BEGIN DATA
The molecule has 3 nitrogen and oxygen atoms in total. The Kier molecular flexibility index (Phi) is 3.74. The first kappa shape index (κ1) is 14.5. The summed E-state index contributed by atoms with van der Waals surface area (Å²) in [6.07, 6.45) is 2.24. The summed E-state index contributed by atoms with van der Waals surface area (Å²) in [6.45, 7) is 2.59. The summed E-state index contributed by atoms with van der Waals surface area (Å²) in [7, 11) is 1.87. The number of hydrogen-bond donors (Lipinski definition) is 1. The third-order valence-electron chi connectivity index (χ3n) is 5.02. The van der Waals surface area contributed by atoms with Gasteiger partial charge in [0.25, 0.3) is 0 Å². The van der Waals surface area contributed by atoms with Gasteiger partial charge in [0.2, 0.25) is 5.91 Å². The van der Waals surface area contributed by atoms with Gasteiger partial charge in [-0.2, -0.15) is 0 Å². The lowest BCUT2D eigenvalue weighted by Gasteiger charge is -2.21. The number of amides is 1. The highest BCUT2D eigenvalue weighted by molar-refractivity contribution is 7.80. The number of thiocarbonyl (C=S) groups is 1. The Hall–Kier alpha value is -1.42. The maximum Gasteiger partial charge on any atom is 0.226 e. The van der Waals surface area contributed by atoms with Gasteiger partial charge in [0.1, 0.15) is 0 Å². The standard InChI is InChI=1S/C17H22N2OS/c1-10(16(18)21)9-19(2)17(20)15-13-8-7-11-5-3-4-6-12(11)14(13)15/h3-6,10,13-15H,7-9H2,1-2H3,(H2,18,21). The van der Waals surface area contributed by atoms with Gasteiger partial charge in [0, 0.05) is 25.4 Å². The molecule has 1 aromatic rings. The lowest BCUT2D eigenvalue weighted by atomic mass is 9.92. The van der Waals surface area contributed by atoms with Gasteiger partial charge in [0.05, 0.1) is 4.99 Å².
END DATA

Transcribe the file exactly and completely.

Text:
The molecule has 3 nitrogen and oxygen atoms in total. The Kier molecular flexibility index (Phi) is 3.74. The first kappa shape index (κ1) is 14.5. The summed E-state index contributed by atoms with van der Waals surface area (Å²) in [6.07, 6.45) is 2.24. The summed E-state index contributed by atoms with van der Waals surface area (Å²) in [6.45, 7) is 2.59. The summed E-state index contributed by atoms with van der Waals surface area (Å²) in [7, 11) is 1.87. The number of hydrogen-bond donors (Lipinski definition) is 1. The third-order valence-electron chi connectivity index (χ3n) is 5.02. The van der Waals surface area contributed by atoms with Gasteiger partial charge in [0.25, 0.3) is 0 Å². The van der Waals surface area contributed by atoms with Gasteiger partial charge in [0.2, 0.25) is 5.91 Å². The van der Waals surface area contributed by atoms with Gasteiger partial charge in [-0.2, -0.15) is 0 Å². The lowest BCUT2D eigenvalue weighted by Gasteiger charge is -2.21. The number of amides is 1. The highest BCUT2D eigenvalue weighted by molar-refractivity contribution is 7.80. The number of thiocarbonyl (C=S) groups is 1. The Hall–Kier alpha value is -1.42. The maximum Gasteiger partial charge on any atom is 0.226 e. The van der Waals surface area contributed by atoms with Gasteiger partial charge in [0.1, 0.15) is 0 Å². The standard InChI is InChI=1S/C17H22N2OS/c1-10(16(18)21)9-19(2)17(20)15-13-8-7-11-5-3-4-6-12(11)14(13)15/h3-6,10,13-15H,7-9H2,1-2H3,(H2,18,21). The van der Waals surface area contributed by atoms with Gasteiger partial charge in [0, 0.05) is 25.4 Å². The molecule has 1 aromatic rings. The lowest BCUT2D eigenvalue weighted by atomic mass is 9.92. The van der Waals surface area contributed by atoms with Gasteiger partial charge in [0.05, 0.1) is 4.99 Å².